Prince Edward Island’s Premier is welcoming newly announced help from the federal government as the province grapples with the fallout from a month-long potato export ban to the United States.
Dennis King was referring Monday to a commitment by Agriculture Minister Marie-Claude Bibeau earlier in the day to provide $28-million to help manage the surplus of potatoes since the ban.
The money will be used to support the diversion of surplus potatoes to food banks, help dispose of surplus potatoes in an environmentally sound way, and open new markets.
“These supports will be critical in diverting world-class potatoes to food banks, food-aid groups and those who can use them instead of destroying these perfectly good nutritious potatoes,” the Progressive Conservative Premier said in a statement.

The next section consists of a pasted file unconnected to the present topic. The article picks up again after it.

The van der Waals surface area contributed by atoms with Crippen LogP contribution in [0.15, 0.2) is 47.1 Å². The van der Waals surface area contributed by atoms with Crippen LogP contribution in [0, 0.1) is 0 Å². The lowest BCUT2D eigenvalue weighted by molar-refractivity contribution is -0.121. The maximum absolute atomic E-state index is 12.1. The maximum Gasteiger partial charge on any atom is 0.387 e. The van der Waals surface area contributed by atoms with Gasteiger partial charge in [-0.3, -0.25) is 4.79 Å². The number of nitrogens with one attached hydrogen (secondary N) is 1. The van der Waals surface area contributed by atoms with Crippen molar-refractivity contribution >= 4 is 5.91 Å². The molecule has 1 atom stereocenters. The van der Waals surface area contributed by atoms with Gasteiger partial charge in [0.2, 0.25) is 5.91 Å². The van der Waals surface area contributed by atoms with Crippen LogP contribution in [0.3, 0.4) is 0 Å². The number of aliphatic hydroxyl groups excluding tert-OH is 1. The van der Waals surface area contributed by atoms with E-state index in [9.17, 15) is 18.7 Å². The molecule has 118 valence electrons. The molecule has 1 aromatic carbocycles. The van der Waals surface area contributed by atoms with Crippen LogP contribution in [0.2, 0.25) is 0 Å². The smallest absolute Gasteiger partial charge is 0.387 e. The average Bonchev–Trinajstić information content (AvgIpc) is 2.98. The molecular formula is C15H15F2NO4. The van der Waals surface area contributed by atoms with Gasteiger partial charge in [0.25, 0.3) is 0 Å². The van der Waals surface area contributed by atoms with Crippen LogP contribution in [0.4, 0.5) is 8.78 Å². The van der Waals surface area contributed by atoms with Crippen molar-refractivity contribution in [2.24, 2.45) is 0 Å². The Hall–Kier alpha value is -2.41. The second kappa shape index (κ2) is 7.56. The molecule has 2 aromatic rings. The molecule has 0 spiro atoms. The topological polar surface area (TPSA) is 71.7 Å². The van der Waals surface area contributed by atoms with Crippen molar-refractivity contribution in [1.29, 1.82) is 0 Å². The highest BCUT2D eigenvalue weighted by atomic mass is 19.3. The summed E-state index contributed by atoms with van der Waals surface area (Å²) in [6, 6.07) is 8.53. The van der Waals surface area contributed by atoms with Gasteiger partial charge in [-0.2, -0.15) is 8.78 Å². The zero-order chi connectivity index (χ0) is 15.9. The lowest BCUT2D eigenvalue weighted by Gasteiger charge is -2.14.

“These types of creative solutions are exactly what we need to do in the interim to move our excess potatoes until the U.S. market is reopened.”
In announcing the fund at a news conference Monday, Ms. Bibeau said the federal government is working with stakeholders in PEI on details around implementing the assistance program, and also trying to resolve the ban. She also said Ottawa is trying to resolve the situation.
“We are really doing everything possible to reassure the Americans, working with the industry, working with the province,” she said. “Our hope is to reopen the market for fresh potatoes as soon as possible.”
Since Nov. 22, farmers in PEI have been barred from exporting potatoes to the United States because of the discovery of a fungal potato wart on two fields in the province. The wart poses no threat to human health or food safety.
When the Canadian Food Inspection Agency announced the move, it confirmed high levels of the fungus in two PEI farms - a first in 21 years. The PEI potato crop is worth more than $1-billion annually to the province’s economy.